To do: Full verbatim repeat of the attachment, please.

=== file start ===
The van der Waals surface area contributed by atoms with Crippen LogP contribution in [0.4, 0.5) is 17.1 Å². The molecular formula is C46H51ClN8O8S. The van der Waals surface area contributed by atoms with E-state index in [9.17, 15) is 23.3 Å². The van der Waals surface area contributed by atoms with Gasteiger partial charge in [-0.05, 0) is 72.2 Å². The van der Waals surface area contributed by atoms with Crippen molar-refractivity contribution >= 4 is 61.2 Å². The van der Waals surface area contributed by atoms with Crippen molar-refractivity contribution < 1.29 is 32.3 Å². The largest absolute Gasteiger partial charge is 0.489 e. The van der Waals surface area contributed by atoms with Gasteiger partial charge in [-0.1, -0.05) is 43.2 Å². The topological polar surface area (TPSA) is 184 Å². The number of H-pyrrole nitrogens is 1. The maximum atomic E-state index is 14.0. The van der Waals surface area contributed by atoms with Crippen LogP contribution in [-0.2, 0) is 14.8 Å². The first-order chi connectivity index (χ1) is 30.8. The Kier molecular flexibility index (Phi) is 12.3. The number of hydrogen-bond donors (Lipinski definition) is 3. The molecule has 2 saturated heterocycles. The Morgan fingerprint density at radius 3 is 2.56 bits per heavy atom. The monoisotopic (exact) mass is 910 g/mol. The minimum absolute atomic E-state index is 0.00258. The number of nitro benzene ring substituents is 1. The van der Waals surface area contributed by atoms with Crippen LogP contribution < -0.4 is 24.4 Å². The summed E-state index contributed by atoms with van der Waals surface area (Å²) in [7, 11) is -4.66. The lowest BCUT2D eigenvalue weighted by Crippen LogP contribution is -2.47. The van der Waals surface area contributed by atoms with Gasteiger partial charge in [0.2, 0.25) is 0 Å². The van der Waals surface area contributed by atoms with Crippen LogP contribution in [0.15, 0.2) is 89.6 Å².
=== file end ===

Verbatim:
The van der Waals surface area contributed by atoms with Crippen LogP contribution in [0.4, 0.5) is 17.1 Å². The molecular formula is C46H51ClN8O8S. The van der Waals surface area contributed by atoms with E-state index in [9.17, 15) is 23.3 Å². The van der Waals surface area contributed by atoms with Gasteiger partial charge in [-0.05, 0) is 72.2 Å². The van der Waals surface area contributed by atoms with Crippen molar-refractivity contribution >= 4 is 61.2 Å². The van der Waals surface area contributed by atoms with Crippen molar-refractivity contribution < 1.29 is 32.3 Å². The largest absolute Gasteiger partial charge is 0.489 e. The van der Waals surface area contributed by atoms with Gasteiger partial charge in [-0.1, -0.05) is 43.2 Å². The topological polar surface area (TPSA) is 184 Å². The number of H-pyrrole nitrogens is 1. The maximum atomic E-state index is 14.0. The van der Waals surface area contributed by atoms with Crippen LogP contribution in [-0.2, 0) is 14.8 Å². The first-order chi connectivity index (χ1) is 30.8. The Kier molecular flexibility index (Phi) is 12.3. The number of hydrogen-bond donors (Lipinski definition) is 3. The molecule has 2 saturated heterocycles. The Morgan fingerprint density at radius 3 is 2.56 bits per heavy atom. The monoisotopic (exact) mass is 910 g/mol. The minimum absolute atomic E-state index is 0.00258. The number of nitro benzene ring substituents is 1. The van der Waals surface area contributed by atoms with Crippen LogP contribution < -0.4 is 24.4 Å². The summed E-state index contributed by atoms with van der Waals surface area (Å²) in [7, 11) is -4.66. The lowest BCUT2D eigenvalue weighted by Crippen LogP contribution is -2.47. The van der Waals surface area contributed by atoms with Gasteiger partial charge in [0.2, 0.25) is 0 Å². The van der Waals surface area contributed by atoms with Crippen LogP contribution in [0.15, 0.2) is 89.6 Å².